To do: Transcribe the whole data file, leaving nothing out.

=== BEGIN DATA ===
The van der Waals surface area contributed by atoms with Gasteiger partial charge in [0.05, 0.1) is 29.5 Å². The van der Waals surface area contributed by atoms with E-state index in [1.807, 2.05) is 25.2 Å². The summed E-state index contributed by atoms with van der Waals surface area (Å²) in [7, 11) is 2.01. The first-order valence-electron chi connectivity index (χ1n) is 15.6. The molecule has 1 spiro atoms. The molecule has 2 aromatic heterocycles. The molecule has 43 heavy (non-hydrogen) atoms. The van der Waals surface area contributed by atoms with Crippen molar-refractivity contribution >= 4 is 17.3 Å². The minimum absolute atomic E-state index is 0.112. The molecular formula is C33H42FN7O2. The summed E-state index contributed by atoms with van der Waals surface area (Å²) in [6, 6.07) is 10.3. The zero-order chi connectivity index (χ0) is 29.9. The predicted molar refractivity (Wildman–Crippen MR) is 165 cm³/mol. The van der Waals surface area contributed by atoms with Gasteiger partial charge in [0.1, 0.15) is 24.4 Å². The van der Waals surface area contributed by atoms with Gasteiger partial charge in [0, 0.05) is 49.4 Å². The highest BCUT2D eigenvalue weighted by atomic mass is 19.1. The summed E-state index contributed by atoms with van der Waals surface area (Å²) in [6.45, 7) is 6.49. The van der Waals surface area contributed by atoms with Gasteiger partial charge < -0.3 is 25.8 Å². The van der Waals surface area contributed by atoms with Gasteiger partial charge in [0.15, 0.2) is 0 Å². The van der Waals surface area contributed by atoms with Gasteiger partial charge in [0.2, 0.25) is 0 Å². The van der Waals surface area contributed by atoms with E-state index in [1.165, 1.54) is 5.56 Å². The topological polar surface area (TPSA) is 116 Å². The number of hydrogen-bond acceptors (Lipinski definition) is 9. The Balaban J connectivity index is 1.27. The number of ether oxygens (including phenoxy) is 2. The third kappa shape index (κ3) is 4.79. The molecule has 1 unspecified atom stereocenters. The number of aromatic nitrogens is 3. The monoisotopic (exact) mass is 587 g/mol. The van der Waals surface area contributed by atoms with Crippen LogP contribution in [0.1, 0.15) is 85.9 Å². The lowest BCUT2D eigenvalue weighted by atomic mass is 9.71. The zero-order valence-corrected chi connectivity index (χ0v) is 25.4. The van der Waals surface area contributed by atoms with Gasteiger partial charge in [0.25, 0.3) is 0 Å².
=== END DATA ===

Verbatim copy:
The van der Waals surface area contributed by atoms with Gasteiger partial charge in [0.05, 0.1) is 29.5 Å². The van der Waals surface area contributed by atoms with E-state index in [1.807, 2.05) is 25.2 Å². The summed E-state index contributed by atoms with van der Waals surface area (Å²) in [7, 11) is 2.01. The first-order valence-electron chi connectivity index (χ1n) is 15.6. The molecule has 1 spiro atoms. The molecule has 2 aromatic heterocycles. The molecule has 43 heavy (non-hydrogen) atoms. The van der Waals surface area contributed by atoms with Crippen molar-refractivity contribution >= 4 is 17.3 Å². The minimum absolute atomic E-state index is 0.112. The molecular formula is C33H42FN7O2. The summed E-state index contributed by atoms with van der Waals surface area (Å²) in [6, 6.07) is 10.3. The zero-order chi connectivity index (χ0) is 29.9. The predicted molar refractivity (Wildman–Crippen MR) is 165 cm³/mol. The van der Waals surface area contributed by atoms with Gasteiger partial charge in [0.1, 0.15) is 24.4 Å². The van der Waals surface area contributed by atoms with Gasteiger partial charge in [0, 0.05) is 49.4 Å². The highest BCUT2D eigenvalue weighted by atomic mass is 19.1. The summed E-state index contributed by atoms with van der Waals surface area (Å²) in [6.45, 7) is 6.49. The van der Waals surface area contributed by atoms with Gasteiger partial charge < -0.3 is 25.8 Å². The van der Waals surface area contributed by atoms with Gasteiger partial charge in [0.15, 0.2) is 0 Å². The van der Waals surface area contributed by atoms with Gasteiger partial charge in [0.2, 0.25) is 0 Å². The van der Waals surface area contributed by atoms with E-state index in [1.165, 1.54) is 5.56 Å². The topological polar surface area (TPSA) is 116 Å². The number of hydrogen-bond acceptors (Lipinski definition) is 9. The Balaban J connectivity index is 1.27. The number of ether oxygens (including phenoxy) is 2. The third kappa shape index (κ3) is 4.79. The molecule has 1 unspecified atom stereocenters. The number of aromatic nitrogens is 3. The monoisotopic (exact) mass is 587 g/mol. The van der Waals surface area contributed by atoms with Crippen LogP contribution in [0.1, 0.15) is 85.9 Å². The lowest BCUT2D eigenvalue weighted by atomic mass is 9.71. The zero-order valence-corrected chi connectivity index (χ0v) is 25.4. The van der Waals surface area contributed by atoms with Gasteiger partial charge in [0.25, 0.3) is 0 Å².